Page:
“The pressures here in Hollywood are so great, from all the dead people,” opines Warhol superstar Viva in Varda’s experimental feature, shot in Los Angeles in 1968. External pressures on our heroine would at first seem to be few. Drifting naked in the pool attended by swains Jim Rado and Jerry Ragni (the writer-singers of Hair), she has little more to do than recite pop reż. But the atmosphere of hippie bliss is disrupted when the trio’s houseguest, filmmaker Shirley Clarke, attempts suicide (directed to “swallow” a handful of pills, the sensible Clarke complains while the cameras roll, “this whole thing, it’s not my style!”); Bobby Kennedy gets killed on TV; and news of the shooting of Andy Warhol arrives by telephone. What’s a superstar to do? Bracketed by performances of Michael McClure’s The Beard, with cameos by Eddie Constantine and Peter Bogdanovich, among others, Lions Love is a deliberately decadent riff on fantasy, immaturity, and violence: American culture, 1968. —Pacific Film Archive
Agnès Varda has been called the “Grandmother of the New Wave,” a well-meaning if curious tribute for a woman who directed her first feature film at the age of 26. Born in Brussels, Varda studied literature and psychology at the Sorbonne, and art history at the École du Louvre. She’d originally wanted to be a museum curator, but a night-school course in photography changed her mind. Rapidly establishing herself as a top-rank still photographer, Varda became the official cameraperson for the Theatre Festival of Avignon and the Theatre National Populaire, and then pursued a career as a photojournalist.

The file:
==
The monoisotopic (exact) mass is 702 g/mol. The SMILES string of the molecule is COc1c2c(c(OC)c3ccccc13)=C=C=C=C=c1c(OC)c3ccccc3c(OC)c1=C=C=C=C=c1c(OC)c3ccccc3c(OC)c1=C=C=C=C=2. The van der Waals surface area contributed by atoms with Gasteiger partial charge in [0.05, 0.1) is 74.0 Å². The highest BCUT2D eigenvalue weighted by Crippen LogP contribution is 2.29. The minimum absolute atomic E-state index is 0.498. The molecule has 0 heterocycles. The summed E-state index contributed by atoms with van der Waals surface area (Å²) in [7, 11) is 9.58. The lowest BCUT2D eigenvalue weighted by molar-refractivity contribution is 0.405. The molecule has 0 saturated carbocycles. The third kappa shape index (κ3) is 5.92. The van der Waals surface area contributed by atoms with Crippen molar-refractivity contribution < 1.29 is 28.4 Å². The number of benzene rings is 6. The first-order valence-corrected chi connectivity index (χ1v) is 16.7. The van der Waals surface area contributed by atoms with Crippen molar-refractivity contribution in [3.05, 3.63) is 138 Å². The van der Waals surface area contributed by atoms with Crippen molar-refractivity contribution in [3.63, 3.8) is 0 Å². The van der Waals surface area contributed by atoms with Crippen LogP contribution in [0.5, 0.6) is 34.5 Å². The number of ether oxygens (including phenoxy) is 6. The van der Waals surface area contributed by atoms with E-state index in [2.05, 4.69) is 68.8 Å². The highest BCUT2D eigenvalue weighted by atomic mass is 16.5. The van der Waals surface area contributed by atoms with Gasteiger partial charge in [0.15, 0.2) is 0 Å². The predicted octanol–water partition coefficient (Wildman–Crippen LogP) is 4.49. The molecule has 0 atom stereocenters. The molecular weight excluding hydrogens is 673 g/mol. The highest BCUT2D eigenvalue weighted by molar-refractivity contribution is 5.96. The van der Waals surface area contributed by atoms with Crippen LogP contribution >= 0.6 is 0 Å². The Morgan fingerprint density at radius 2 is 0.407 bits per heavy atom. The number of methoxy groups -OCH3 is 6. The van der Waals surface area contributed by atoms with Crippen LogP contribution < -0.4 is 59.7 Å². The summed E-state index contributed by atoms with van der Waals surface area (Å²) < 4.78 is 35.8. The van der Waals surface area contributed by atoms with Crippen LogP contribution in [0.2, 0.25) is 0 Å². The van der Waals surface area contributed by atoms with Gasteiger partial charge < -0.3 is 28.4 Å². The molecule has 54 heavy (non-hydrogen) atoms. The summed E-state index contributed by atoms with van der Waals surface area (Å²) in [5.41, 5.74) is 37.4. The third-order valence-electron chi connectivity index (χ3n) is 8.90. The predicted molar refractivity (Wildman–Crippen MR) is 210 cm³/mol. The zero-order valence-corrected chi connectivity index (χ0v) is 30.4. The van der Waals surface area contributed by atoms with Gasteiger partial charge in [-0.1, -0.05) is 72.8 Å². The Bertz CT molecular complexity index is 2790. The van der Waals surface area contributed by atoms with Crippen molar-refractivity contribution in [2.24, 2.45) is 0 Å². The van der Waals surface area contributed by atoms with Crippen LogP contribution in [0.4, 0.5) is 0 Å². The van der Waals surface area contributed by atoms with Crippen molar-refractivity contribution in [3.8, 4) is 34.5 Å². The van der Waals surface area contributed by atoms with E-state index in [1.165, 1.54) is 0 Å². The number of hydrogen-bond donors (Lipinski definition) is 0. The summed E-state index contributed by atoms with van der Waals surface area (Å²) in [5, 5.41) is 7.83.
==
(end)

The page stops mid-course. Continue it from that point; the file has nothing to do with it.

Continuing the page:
Encouraged by filmmaker Alain Resnais, Varda made her movie directorial bow in 1955 with La Pointe Courte. She based the film on a William Faulkner short story, to which she was attracted because of its parallel plotlines (a recurring device in her later films). That same year, she accompanied another future New Wave director, Chris Marker, to China as visual advisor for his Dimanche… read more
"An oddly affecting anarchic view of aspects of a new American sensibility...A collage of aspiring actors awaiting their opportunity in Hollywood, it stars Viva and the two creators of 'Hair' in a casual ménage à trois - in which sex and nudity are neither 'issues' nor proselytizing slogans." Amos Vogel, Film as a Subversive Art
1968. The year television finally conquered political life. In Lions Love (a film I have been desperate to see for years) Varda succeeds in engaging the American counterculture in its own tongue in a way that is totally honest and profound. Even the irritating, indulgent, and decadent bits are profound. It's the film that Godard's One Plus One wished it had been. It's subject is ultimately the élan vital of history, art, and mediated self-invention.
To celebrate the Le cinema d’Agnès Varda, the virtual retrospective currently running on The Auteurs, I thought I'd take a look at Varda’s